Collaborating Authors

Directed Networks

Probabilistic Horn abduction and Bayesian networks


This paper presents a simple framework for Horn-clause abduction, with probabilities associated with hypotheses. The framework incorporates assumptions about the rule base and independence assumptions amongst hypotheses. It is shown how any probabilistic knowledge representable in a discrete Bayesian belief network can be represented in this framework. The main contribution is in finding a relationship between logical and probabilistic notions of evidential reasoning. This provides a useful representation language in its own right, providing a compromise between heuristic and epistemic adequacy. It also shows how Bayesian networks can be extended beyond a propositional language.

Approximating probabilistic inference in Bayesian belief networks is NP-hard


It is known that exact computation of conditional probabilities in belief networks is NP-hard. Many investigators in the AI community have tacitly assumed that algorithms for performing approximate inference with belief networks are of polynomial complexity. Indeed, special cases of approximate inference can be performed in time polynomial in the input size. However, we have discovered that the general problem of approximating conditional probabilities with belief networks, like exact inference, resides in the NP-hard complexity class. We develop a complexity analysis to elucidate the difficulty of approximate probabilistic inference.

A Bayesian model of plan recognition


We argue that the problem of plan recognition, inferring an agent's plan from observations, is largely a problem of inference under conditions of uncertainty. We present an approach to the plan recognition problem that is based on Bayesian probability theory. In attempting to solve a plan recognition problem we first retrieve candidate explanations. These explanations (sometimes only the most promising ones) are assembled into a plan recognition Bayesian network, which is a representation of a probability distribution over the set of possible explanations. We perform Bayesian updating to choose the most likely interpretation for the set of observed actions.

A practical Bayesian framework for back-propagation networks


A quantitative and practical Bayesian framework is described for learning of mappings in feedforward networks. The framework makes possible (1) objective comparisons between solutions using alternative network architectures, (2) objective stopping rules for network pruning or growing procedures, (3) objective choice of magnitude and type of weight decay terms or additive regularizers (for penalizing large weights, etc.), (4) a measure of the effective number of well-determined parameters in a model, (5) quantified estimates of the error bars on network parameters and on network output, and (6) objective comparisons with alternative learning and interpolation models such as splines and radial basis functions. The Bayesian "evidence" automatically embodies "Occam's razor," penalizing overflexible and overcomplex models. The Bayesian approach helps detect poor underlying assumptions in learning models. For learning models well matched to a problem, a good correlation between generalization ability and the Bayesian evidence is obtained.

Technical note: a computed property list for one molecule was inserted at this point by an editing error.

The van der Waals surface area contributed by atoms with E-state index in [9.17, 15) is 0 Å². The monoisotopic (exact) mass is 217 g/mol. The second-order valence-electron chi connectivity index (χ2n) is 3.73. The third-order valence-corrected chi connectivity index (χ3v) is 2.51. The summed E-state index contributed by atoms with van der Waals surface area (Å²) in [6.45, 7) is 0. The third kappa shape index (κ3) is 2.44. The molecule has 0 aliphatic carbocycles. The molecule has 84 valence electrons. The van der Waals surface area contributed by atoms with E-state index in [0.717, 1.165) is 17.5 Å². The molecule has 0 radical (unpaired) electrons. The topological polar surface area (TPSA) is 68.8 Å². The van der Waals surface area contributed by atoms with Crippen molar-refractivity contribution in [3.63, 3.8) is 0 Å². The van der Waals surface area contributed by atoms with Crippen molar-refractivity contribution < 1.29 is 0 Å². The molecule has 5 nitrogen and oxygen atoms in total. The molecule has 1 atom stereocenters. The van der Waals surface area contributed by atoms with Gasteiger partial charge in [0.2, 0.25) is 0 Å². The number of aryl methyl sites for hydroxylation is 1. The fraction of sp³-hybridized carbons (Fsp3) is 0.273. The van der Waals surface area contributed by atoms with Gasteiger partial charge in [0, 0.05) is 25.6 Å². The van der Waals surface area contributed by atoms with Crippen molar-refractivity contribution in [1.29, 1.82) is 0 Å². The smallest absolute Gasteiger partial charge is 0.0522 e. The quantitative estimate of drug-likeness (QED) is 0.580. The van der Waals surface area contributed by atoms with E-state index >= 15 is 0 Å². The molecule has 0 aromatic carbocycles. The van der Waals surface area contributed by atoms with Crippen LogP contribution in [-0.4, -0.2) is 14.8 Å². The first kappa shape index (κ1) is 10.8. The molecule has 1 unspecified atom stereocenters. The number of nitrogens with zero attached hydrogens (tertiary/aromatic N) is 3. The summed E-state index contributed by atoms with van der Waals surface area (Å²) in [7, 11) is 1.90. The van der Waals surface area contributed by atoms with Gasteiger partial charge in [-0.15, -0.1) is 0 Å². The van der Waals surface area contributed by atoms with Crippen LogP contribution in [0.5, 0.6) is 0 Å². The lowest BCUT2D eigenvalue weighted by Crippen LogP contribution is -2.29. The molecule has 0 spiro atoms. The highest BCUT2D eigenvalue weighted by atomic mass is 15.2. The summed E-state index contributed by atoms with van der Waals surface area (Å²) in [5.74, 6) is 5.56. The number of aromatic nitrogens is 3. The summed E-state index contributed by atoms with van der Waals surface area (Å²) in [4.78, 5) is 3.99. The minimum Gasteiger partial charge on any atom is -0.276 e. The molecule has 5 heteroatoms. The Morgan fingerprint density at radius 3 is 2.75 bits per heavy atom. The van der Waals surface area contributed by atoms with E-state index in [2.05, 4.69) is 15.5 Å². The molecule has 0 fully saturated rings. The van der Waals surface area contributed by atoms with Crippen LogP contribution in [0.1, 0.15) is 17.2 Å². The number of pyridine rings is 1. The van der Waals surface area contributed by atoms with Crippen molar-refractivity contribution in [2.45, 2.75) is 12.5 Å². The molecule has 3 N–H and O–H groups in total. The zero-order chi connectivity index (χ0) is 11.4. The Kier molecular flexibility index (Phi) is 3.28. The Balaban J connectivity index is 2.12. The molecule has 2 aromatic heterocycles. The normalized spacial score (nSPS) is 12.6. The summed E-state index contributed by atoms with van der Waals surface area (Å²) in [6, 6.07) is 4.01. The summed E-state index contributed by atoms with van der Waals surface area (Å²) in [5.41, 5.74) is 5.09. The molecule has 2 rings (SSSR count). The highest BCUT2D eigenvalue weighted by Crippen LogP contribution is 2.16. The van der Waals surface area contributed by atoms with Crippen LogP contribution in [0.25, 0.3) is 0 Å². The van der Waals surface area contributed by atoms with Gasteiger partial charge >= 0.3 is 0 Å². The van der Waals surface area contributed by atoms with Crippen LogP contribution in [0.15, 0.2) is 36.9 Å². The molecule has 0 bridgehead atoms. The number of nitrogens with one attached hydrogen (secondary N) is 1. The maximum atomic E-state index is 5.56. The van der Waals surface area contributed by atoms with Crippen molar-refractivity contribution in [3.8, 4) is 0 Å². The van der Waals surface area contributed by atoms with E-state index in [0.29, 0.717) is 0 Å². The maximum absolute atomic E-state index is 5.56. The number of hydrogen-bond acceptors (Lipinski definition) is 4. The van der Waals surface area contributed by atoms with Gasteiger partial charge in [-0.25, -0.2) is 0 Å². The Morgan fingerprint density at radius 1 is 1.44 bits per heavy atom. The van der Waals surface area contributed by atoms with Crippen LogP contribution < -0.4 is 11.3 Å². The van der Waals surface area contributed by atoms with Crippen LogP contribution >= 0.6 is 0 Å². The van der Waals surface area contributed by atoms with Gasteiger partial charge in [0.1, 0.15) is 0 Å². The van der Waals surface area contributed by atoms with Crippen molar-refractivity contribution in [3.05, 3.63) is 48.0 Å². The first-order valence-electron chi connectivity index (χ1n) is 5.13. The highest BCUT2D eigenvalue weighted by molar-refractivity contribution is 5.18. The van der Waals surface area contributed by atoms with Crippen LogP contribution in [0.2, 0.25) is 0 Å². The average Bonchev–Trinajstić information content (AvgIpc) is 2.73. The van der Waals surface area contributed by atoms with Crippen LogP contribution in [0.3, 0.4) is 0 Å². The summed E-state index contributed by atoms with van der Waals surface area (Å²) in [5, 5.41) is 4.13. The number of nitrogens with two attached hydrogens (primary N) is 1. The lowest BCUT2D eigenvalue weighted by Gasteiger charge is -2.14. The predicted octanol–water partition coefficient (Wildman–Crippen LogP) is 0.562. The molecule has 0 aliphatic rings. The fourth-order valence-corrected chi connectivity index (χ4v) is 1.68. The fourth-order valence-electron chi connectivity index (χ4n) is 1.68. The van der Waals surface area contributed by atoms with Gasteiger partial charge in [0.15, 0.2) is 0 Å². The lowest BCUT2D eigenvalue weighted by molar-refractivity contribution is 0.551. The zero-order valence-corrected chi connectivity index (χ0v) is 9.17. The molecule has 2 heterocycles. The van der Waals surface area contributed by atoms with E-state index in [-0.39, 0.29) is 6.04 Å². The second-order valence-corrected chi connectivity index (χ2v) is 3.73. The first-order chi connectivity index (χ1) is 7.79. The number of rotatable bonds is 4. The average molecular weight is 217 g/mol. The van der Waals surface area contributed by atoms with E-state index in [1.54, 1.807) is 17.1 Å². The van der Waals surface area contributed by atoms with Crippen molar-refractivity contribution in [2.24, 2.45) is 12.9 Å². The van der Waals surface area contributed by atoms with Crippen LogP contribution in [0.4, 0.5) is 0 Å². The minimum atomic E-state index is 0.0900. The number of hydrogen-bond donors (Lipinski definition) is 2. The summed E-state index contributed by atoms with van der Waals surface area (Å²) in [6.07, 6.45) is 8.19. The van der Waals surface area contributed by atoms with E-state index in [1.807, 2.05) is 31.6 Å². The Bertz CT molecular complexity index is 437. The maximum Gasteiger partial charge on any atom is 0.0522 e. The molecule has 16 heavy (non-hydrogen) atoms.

The computational complexity of probabilistic inference using Bayesian belief networks


Bayesian belief networks provide a natural, efficient method for representing probabilistic dependencies among a set of variables. For these reasons, numerous researchers are exploring the use of belief networks as a knowledge representation in artificial intelligence. Algorithms have been developed previously for efficient probabilistic inference using special classes of belief networks. More general classes of belief networks, however, have eluded efforts to develop efficient inference algorithms. We show that probabilistic inference using belief networks is NP-hard.

HUGIN: A shell for building Bayesian belief universes for expert systems


Causal probabilistic networks have proved to be a useful knowledge representation tool for modelling domains where causal relations in a broad sense are a natural way of relating domain objects and where uncertainty is inherited in these relations. This paper outlines an implementation the HUGIN shell--for handling a domain model expressed by a causal probabilistic network. The only topological restriction imposed on the network is that, it must not contain any directed loops. The approach is illustrated step by step by solving a. genetic breeding problem. A graph representation of the domain model is interactively created by using instances of the basic network components—nodes and arcs—as building blocks. This structure, together with the quantitative relations between nodes and their immediate causes expressed as conditional probabilities, are automatically transformed into a tree structure, a junction tree. Here a computationally efficient and conceptually simple algebra of Bayesian belief universes supports incorporation of new evidence, propagation of information, and calculation of revised beliefs in the states of the nodes in the network. Finally, as an example of a real world application, MUN1N an expert system for electromyography is discussed.IJCAI-89, Vol. 2, pp. 1080–1085